Of course the Studebaker National Museum’s new concours will include a class spotlighting some South Bend product or another, and for the inaugural Concours d’Elegance at Copshaholm the focus will turn to Studebaker’s latter-day halo cars, those emblazoned with the Hawk name.
“We’re really trying to get across that this is not a Studebaker-only event,” said Andy Beckman, archivist for the museum. “But we also want to be respectful of our brand, so, sure, there will be a Studebaker in it every year.”
The Studebakers in question, the Hawks, debuted in 1956 atop the basic body shells that Studebaker had introduced three years earlier. Those sleek two-door hardtops and coupes–Starliner and Starlight, respectively–commonly attributed to Raymond Loewy, in fact sprang from the pen of one of Loewy’s designers, Bob Bourke, and initially proved a hit with buyers.
Yet, as Patrick Foster pointed out in “Studebaker, the Complete History,” by the mid-Fifties Studebaker’s sales had slumped. The company’s merger with Packard brought on James Nance as president and gave it the backing to survive the slump, but Nance needed to turn the company’s fortunes around fast, and he believed a lineup-wide facelift would do the trick.
While Vince Gardner reworked the bread-and-butter sedans, Studebaker stylists added an upright grille and taller hood to the Starliner/Starlight siblings in an effort to not only revamp their appearance but also to emphasize the larger and more powerful engines available in the newly christened Hawk line.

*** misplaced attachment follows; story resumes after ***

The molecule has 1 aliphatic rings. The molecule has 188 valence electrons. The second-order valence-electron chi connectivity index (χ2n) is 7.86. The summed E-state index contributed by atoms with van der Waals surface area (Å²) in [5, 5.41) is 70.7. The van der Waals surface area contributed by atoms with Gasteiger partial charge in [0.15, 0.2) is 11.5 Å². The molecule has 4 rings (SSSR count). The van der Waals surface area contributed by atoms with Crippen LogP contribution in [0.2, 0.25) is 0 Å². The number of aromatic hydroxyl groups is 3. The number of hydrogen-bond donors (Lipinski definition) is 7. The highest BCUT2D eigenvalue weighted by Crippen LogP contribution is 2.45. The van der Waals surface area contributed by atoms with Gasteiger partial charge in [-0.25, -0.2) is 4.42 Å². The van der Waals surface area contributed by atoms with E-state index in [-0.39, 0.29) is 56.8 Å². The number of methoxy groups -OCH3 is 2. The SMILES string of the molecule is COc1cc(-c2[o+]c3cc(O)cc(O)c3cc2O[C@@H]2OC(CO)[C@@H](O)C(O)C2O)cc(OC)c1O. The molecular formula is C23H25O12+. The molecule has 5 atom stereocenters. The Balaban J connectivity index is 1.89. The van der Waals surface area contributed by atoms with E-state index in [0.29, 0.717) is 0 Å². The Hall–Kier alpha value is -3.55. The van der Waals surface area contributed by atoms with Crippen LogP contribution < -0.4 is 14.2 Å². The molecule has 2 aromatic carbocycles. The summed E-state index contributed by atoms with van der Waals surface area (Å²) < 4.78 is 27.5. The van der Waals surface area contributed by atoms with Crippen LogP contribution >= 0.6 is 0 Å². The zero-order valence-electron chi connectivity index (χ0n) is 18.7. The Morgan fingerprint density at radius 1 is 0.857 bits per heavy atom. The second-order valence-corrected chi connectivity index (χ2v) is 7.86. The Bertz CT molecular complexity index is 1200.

At entry level there were the Flight Hawk, a six-cylinder coupe, and the Power Hawk coupe, equipped with the prior year’s top engine, the four-barrel 185-hp 259-cu.in. V-8. Then came the Sky Hawk, a hardtop powered by the new-for-1956 210-hp 289-cu.in. V-8, and at the top sat the Golden Hawk, another hardtop fitted with mini-fins and the Packard-sourced 275-hp 352-cu.in. V-8.
The lineup got a little simpler for 1957 with just the Silver Hawk coupe and the Golden Hawk hardtop, the former powered by either a six-cylinder or the naturally aspirated 289 and the latter powered by the 275-hp supercharged 289. Fins grew a little taller.
The one-year-only Packard Hawk came along in 1958 and by 1959, Studebaker got rid of the Golden Hawk altogether. A year later, it renamed the Silver Hawk to simply Hawk.
Not until 1962 did Studebaker-Packard decide to take the aging coupe/hardtop and give it one last refresh. Milwaukee designer Brooks Stevens, working with a limited budget, shaved the dated fins and firmly acknowledged that the Hawk had been competing directly with the Ford Thunderbird by squaring off its roofline for a more formal profile. Still powered by the 289, the newly christened Gran Turismo Hawk sold for $3,000, or about $1,300 less than the Thunderbird.
Other than the addition of the R2 supercharged 289 for 1963, the Gran Turismo Hawk remained more or less the same until Studebaker discontinued the Hawk, along with production in South Bend, in December 1963.
As Beckman noted, the new concours will spotlight non-Studebaker makes and models as well. “Our real focus this first year will be on Indiana-based manufacturers,” he said. Other classes include Auburn, Cords, and Duesenbergs; Packards; European Speed; European Style; microcars; postwar American convertibles; and “Never Been Kissed,” a roundup of original and “barn-fresh” cars.
The inaugural Concours d’Elegance at Copshaholm, a mansion adjacent to the grounds of the Studebaker National Museum, will take place August 11. For more information, visit ConcoursatCophaholm.org.